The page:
Even at this stage in the pandemic, there remain many scientific unknowns. Science advice mechanisms need not to be afraid to acknowledge these unknowns and uncertainties. Indeed, their messaging is more trusted when uncertainties are openly expressed and confronted. However, the decisions governments must make in the pandemic cannot be delayed and are based on tradeoffs that cannot be reduced to simplest equations. The politician will be adaptively adjudicating between health, social and economic impacts (not to mention their interdependencies), as well as expert opinion, public opinion and their own political destinies (and likewise, the interdependencies of these). No decision is made in the absence of some level of political calculus, even in a pandemic. Clearly the evidence base is a key input but not the only input into those decisions. In different countries, there has been very different calculus which has likely contributed to the diversity of decisions made: late rather than early lockdowns; when and how to exit social restrictions; the degree of economic closure, etc. Thus, the interface between the expert input, the policy input and political decision-making clearly merits research and the pandemic offers unique comparative opportunities. The nature of that interface depends on the integrity and legitimacy of the science advice, the perceptions held by the political community, and the quality and independence of the policy community and the respect for evidence by all parties. The interface cannot function on the assumption of purely technocratic input but equally it cannot function well in the absence of that input. The key issue in science advice must be to avoid ‘policy-driven evidence’ where the quality of the advice is undermined by a predetermined political lens. The diplomatic skills of scientists acting at the interface become critical, and requires more than just speaking “truth to power” if it is to be heard.
  1. What are the ethical issues?
There is a dearth of guidelines related to the role of science advice in emergencies and crises. The OECD undertook some related work after the L’Aquila and Fukushima tragedies, but did not address the specific issues of the conduct of scientists in emergencies, for which advising must operate at an accelerated pace and with heightened political influence. The normal processes of peer review on which science depends for its integrity may not be operating in such contexts. INGSA and the International Science Council have established a joint working party to consider these issues. Decisions made about who is at the table, what disciplines are represented, how uncertainty is expressed, how to deal with conflicting views, and how to interface with the policy and political community and with the public all have ethical dimensions. Exploring these issues might lead to specific guidelines. One issue which has emerged is that of transparency of advice and identity of the advisors. Transparency is essential for trust especially when collective action from the public is required. While transparency can never be absolute or as timely as many would wish for on some issues, there is no justification for not being transparent as to whom is providing advice.
  1. Is there an ‘appropriate’ conduct for individual scientists?
The comments above highlight the many obligations on experts called upon to assist in an emergency and on the need for the brokerage to be conducted to a very high standard of scientific analysis and integrity. Scientists outside the formal advisory mechanisms also have critical roles and obligations. Their views in public can be highly influential on both the public and the policy maker, particularly at times of crisis. Therefore, they should reflect on their public responsibilities and the professionalism of their conduct. Academic disputes inappropriately carried out in public can reduce trust in the evidence more generally and leave a field ripe for political mischief. Yet, where there is a solid scientific basis for disagreement, the public has a right to know. To be sure, some scientists will feel compelled to be involved, whether by a sense of duty or by the competitive nature of the system they work in (or both). This can be a welcome contribution in a media environment that is constantly seeking fresh input. But caution is always advisable where media can also deliberately fuel debate and controversy by seeking experts with apparently opposing views (and often ignoring the important question of whether there is a broader scientific consensus or not). Some guidance by and for the science community on communication in emergencies could be useful in this regard.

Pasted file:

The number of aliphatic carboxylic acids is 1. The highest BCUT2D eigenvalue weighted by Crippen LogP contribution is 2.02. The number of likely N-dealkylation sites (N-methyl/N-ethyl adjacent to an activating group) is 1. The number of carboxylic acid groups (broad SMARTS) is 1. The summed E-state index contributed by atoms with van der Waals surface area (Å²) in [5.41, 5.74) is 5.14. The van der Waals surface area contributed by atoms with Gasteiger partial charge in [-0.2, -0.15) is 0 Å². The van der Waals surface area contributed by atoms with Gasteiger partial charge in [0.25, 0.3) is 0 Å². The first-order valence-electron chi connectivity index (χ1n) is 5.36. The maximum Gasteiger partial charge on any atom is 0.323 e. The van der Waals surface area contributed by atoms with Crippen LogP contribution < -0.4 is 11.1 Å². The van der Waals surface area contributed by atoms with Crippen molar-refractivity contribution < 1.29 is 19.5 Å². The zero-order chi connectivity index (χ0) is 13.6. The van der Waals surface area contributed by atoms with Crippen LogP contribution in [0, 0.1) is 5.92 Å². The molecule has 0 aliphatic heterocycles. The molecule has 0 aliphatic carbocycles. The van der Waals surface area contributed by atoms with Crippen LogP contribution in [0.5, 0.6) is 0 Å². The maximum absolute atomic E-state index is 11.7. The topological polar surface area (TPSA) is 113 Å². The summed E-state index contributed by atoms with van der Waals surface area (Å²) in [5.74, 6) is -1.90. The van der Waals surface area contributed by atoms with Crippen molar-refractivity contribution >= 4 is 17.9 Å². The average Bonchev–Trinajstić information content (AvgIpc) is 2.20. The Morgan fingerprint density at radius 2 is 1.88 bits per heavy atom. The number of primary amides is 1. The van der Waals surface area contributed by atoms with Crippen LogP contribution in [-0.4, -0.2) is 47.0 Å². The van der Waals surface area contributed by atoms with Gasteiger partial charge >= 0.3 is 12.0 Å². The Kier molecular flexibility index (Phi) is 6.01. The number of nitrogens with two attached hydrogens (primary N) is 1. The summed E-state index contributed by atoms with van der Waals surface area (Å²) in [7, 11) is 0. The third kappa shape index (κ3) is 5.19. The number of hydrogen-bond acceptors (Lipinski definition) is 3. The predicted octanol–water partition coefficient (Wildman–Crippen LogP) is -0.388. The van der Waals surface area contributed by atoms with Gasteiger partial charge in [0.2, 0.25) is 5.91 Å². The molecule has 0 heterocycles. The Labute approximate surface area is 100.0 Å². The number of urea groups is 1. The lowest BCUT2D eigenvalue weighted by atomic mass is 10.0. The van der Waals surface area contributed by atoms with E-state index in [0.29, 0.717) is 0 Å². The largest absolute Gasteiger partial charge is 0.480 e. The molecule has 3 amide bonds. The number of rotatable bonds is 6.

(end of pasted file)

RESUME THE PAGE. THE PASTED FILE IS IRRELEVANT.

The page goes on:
Before and after 
In due course, there will be extensive analysis of how different countries handled the crisis. There will be many commissions of inquiry and in some countries, this may put some scientists and policy makers on the defensive, which could make the robust analysis of the responses more difficult. One major question will be the role of preemptive planning, the use of risk registers, pandemic planning exercises etc. and whether composite indices such as the Global Health Security Index had suggested to some countries that no further preparatory action was necessary. In turn, such reviews may lead to more general questions as to the nature of science advisory mechanisms and whether they are fit for dealing with emergencies. No doubt there are many more questions that will merit consideration once the pandemic settles. But the questions above suggest a major agenda for the community of researchers and practitioners interested in the interface between science and policy. The EScaPE project and its partnership with INGSA provide a research platform where these issues can be explored and discussed. 

Note: This blog is updated and modified from Gluckman’s essay at published in May 2020